For the last few years, I‘ve used the free online learning platform Edmodo with my adult education and university students. Edmodo is easy for students to register for, as it doesn’t require an e-mail address/confirmation to start, and allows the teacher to create a closed “class” and utilize different features the site has to offer. Moreover, students can download the Edmodo app to use on their mobile devices.
One of my favorite uses of Edmodo is to have students do discussion board activities. I had noticed a few years ago that many of my students who were in adult education and transitioning to college ended up with an online class where discussion boards were a key part of the assessments used. From the professor teaching that class, I learned that many of my students had trouble with the discussion board assignments, either keeping up with them weekly, following the directions, or answering the questions given. I then decided it would be a good idea to start incorporating discussion board activities in my intermediate and advanced levels, in order to get students ready, on the chance they’ll see this kind of activity in future academic endeavors. Having done them for a few years now, I can say that discussion boards are great activities to get students writing thoughtfully, expressing their voice in short but meaningful writings and a nice way for students to learn how to politely agree and disagree with classmates.
To get started, it may be a good idea to explain to students that discussion boards are typical activities they can encounter in college or work trainings. It can be effective to show students a discussion board string if you can, or at least create a couple of examples, maybe on a Word document, to model. Since previous class work can be saved on Edmodo, once you have a discussion board up, you can cut and paste it to show students.
Here is an example question I’ve used:
The example above asks students to respond with their own opinion to readings. Another option would be to ask students to summarize points from a reading or other source. For example, “What reasons does the author give for why doctors regret their job choice?” Most discussion board activities at the University level ask for a brief summary and personal response to a text, or just a response itself, so it’s great if you are able to vary the types of questions you ask on discussion boards. It is also effective to develop questions that bring out the background knowledge students have, to share experiences or opinions they have on a topic.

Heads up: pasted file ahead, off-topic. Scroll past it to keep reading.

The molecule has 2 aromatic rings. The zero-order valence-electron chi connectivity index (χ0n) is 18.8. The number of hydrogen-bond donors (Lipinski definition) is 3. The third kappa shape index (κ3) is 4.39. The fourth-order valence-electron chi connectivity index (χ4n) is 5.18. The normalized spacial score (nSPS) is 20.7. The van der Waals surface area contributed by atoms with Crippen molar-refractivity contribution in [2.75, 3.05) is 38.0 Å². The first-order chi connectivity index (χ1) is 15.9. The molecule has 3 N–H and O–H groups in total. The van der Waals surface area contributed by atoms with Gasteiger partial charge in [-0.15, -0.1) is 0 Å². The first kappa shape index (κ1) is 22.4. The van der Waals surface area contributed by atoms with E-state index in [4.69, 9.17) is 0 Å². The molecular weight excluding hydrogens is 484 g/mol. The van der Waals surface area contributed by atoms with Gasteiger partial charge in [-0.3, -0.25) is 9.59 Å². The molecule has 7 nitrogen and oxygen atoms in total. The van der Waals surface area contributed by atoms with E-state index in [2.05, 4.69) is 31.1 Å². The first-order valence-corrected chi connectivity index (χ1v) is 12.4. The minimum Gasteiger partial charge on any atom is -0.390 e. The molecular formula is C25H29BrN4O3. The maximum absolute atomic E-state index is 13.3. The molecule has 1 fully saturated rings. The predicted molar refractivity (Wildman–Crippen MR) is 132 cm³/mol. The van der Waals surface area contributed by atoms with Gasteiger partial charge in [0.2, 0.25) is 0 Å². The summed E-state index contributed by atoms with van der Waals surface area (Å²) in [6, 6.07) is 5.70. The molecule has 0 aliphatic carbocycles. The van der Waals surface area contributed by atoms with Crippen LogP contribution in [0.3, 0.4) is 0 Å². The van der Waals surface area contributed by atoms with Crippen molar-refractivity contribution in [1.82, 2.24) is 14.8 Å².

One of the more challenging aspects in getting students started on discussion boards is making them realize they need to respond to the question or prompt, and then later on they need respond to a classmate or two. Therefore, it’s great to give discussion boards at least a week in order for students to post, read and reflect other posts, and respond to classmates. It’s also important for the teacher to set parameters as to what is a good response, proper length of the response, language use, etc., discussion boards are a great opportunity to work on the language of politely agreeing and disagreeing with someone, common in an academic setting in class. (“John: I see your point. On the other hand…”) A model discussion board string, along with a clear rubric, helps students with assignment expectations, how to create an adequate response, and proper language use. In regards to this last point, I usually emphasize the quality of response and thoughtfulness of the response rather than grammatical accuracy, so as to not scare off students from contributing. I never correct mistakes openly on the discussion board, and if a student wants me to check grammar or mechanics before or after he/she posts, I do.
When doing discussion boards for the first time, a teacher can make it an ongoing in-class assignment rather than an out-of-class one, covering many classes. This can mean breaking out laptops or bringing the class to a computer lab at the beginning or end of a class. The first day, students can read the question then write out and save responses in Word. The next day, they can review their responses and post to Edmodo. The following day, students can read each other’s postings, which can be done on student mobile devices (using the free Edmodo app) or on computers. Students can then choose classmates to respond to. Finally, Students can draft and send responses to each other. These steps can be done with teacher supervision over a series of classes and help to get students comfortable with the discussion board process and expectations.
A teacher can continue future discussion boards as an in-class activity done over a period of several classes, and /or start to assign it as out-of-class homework, which replicates the true discussion board activity students will see in college. Discussion boards may take some time in planning and implementing, but the rewards are great. Students can have the chance to practice writing authentically in an interesting and meaningful context using technology, expressing their own voices with each other.
Here are is an example post and response to the question above: